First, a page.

Even if my book club hadn’t chosen Stephen King’s mammoth time-travel saga 11/22/63 for today’s meeting, I probably would’ve read it, just to commemorate the 50-year anniversary of the assassination.
Buy into the basic concept that English teacher Jake Epping can walk through a portal in the storage room of Al’s Diner and emerge in 1958, and you will be sucked into this book. Jake is an eminently likeable character, and the first-person narration gets us into his view of things.
Real life details like the taste of a root beer in 1958, or the way the clerk scrapes away excess foam with a wooden spatula before topping up the drink, give you the impression you’re right there. The roomy cars, the corny expressions, the neighborly countenances, the ridiculously low prices all make this era seem like a paradise to Jake.
Until the mission he is on starts to bite back. He starts small, changing bits of history that have a personal connection, then travels back to 2011 (the present) to evaluate the results. The book makes it clear that unintended consequences will flourish and multiply when folks like Jake go messing around in the past. Enough of the consequences appear to weigh out as positive to convince him to return through the portal once more for the big one.
Going into the past, you see, according to the rules of 11/22/63, cause a complete reset. Before Jake can tackle the big mission, he has to go back again and mess with the smaller personal events he’s already messed with once before.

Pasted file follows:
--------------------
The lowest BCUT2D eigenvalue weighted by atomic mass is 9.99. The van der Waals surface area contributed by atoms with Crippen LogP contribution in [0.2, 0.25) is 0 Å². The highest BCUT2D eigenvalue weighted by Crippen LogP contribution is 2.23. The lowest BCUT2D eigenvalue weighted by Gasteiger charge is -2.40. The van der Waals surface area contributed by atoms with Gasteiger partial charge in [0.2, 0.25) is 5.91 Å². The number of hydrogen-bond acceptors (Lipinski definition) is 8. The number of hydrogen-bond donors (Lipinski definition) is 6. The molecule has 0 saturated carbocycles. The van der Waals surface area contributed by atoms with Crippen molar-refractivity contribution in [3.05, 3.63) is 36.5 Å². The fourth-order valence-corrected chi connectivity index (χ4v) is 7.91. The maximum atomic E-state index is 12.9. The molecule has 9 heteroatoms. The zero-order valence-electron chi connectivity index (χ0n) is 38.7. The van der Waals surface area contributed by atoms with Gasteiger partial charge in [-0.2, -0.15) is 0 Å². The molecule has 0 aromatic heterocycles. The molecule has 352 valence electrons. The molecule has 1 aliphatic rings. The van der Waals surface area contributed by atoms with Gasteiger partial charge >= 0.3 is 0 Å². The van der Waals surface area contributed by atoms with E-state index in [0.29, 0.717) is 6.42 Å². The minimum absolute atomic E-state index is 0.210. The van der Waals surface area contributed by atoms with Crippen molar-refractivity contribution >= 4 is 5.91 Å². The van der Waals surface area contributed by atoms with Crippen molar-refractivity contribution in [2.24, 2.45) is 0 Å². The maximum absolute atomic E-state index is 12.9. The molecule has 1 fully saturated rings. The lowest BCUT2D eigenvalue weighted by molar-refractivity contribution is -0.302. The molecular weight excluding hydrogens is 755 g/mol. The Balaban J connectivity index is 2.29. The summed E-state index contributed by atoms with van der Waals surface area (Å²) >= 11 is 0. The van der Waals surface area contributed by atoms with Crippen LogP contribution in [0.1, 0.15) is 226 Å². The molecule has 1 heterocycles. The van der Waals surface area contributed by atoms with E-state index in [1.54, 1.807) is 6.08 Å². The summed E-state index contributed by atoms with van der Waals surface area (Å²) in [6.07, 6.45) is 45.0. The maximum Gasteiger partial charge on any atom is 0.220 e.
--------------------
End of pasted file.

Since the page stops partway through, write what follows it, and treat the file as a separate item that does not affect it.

Ultimately he arrives in the South with the objective of figuring out a way to undo Kennedy’s assassination. His travels take him through the Florida of 1958, New Orleans and into Texas. After spending time in Dallas and Fort Worth, he settles in a little town south of Dallas, where he takes a job as a high school teacher.
Zapped with a love-ray at a party, Jake falls in love with Sadie, a new arrival in the small town. Their quaint romance helps balance the more concept-heavy ruminations in the book.
Every chapter brings a new surprise, as the past fights against Jake’s attempts to change it. If you’ve only read Stephen King’s horror novels, you’re missing something. 11/22/63 has aspects of thriller, romance and fantasy all in one big book. I recommend the book.
Left alone, the assassination of JFK yielded the world we know now. What would our world look like today if he hadn’t been gunned down that November day? We’ll never know for sure, but Stephen King presents one scenario in 11/22/63 that you’ll definitely want to consider.
A resident of Switzerland, Fred has worked as a teacher, language school manager and school owner. He has three boys and two cats and recently had to learn how to operate both washing machine and dryer. He makes frequent trips back to his native Chicago.
When not writing or doing the washing, Fred can be found walking along the banks of the Rhine River, sitting in a local cafe, or visiting all the local pubs in search of his lost umbrella.